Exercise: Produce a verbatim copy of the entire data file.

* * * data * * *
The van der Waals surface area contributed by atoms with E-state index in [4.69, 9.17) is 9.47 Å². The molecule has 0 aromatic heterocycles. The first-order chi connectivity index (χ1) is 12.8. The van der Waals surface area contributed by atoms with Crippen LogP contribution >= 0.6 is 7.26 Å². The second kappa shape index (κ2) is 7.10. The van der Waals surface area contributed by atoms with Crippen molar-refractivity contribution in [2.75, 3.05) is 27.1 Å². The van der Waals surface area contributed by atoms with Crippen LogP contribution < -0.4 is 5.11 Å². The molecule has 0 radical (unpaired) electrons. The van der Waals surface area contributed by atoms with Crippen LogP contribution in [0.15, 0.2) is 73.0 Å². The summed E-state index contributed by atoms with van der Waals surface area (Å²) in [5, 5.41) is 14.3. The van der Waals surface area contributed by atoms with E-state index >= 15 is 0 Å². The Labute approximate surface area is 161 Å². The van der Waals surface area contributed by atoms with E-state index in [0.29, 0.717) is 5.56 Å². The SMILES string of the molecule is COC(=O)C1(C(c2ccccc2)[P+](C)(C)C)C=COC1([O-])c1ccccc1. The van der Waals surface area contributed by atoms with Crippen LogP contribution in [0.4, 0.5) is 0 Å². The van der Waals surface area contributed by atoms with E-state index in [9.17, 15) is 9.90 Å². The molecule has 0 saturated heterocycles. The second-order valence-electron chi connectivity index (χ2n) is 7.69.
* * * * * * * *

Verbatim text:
The van der Waals surface area contributed by atoms with E-state index in [4.69, 9.17) is 9.47 Å². The molecule has 0 aromatic heterocycles. The first-order chi connectivity index (χ1) is 12.8. The van der Waals surface area contributed by atoms with Crippen LogP contribution >= 0.6 is 7.26 Å². The second kappa shape index (κ2) is 7.10. The van der Waals surface area contributed by atoms with Crippen molar-refractivity contribution in [2.75, 3.05) is 27.1 Å². The van der Waals surface area contributed by atoms with Crippen LogP contribution < -0.4 is 5.11 Å². The molecule has 0 radical (unpaired) electrons. The van der Waals surface area contributed by atoms with Crippen LogP contribution in [0.15, 0.2) is 73.0 Å². The summed E-state index contributed by atoms with van der Waals surface area (Å²) in [5, 5.41) is 14.3. The van der Waals surface area contributed by atoms with E-state index >= 15 is 0 Å². The Labute approximate surface area is 161 Å². The van der Waals surface area contributed by atoms with E-state index in [0.29, 0.717) is 5.56 Å². The SMILES string of the molecule is COC(=O)C1(C(c2ccccc2)[P+](C)(C)C)C=COC1([O-])c1ccccc1. The van der Waals surface area contributed by atoms with Crippen LogP contribution in [0.4, 0.5) is 0 Å². The van der Waals surface area contributed by atoms with E-state index in [9.17, 15) is 9.90 Å². The molecule has 0 saturated heterocycles. The second-order valence-electron chi connectivity index (χ2n) is 7.69.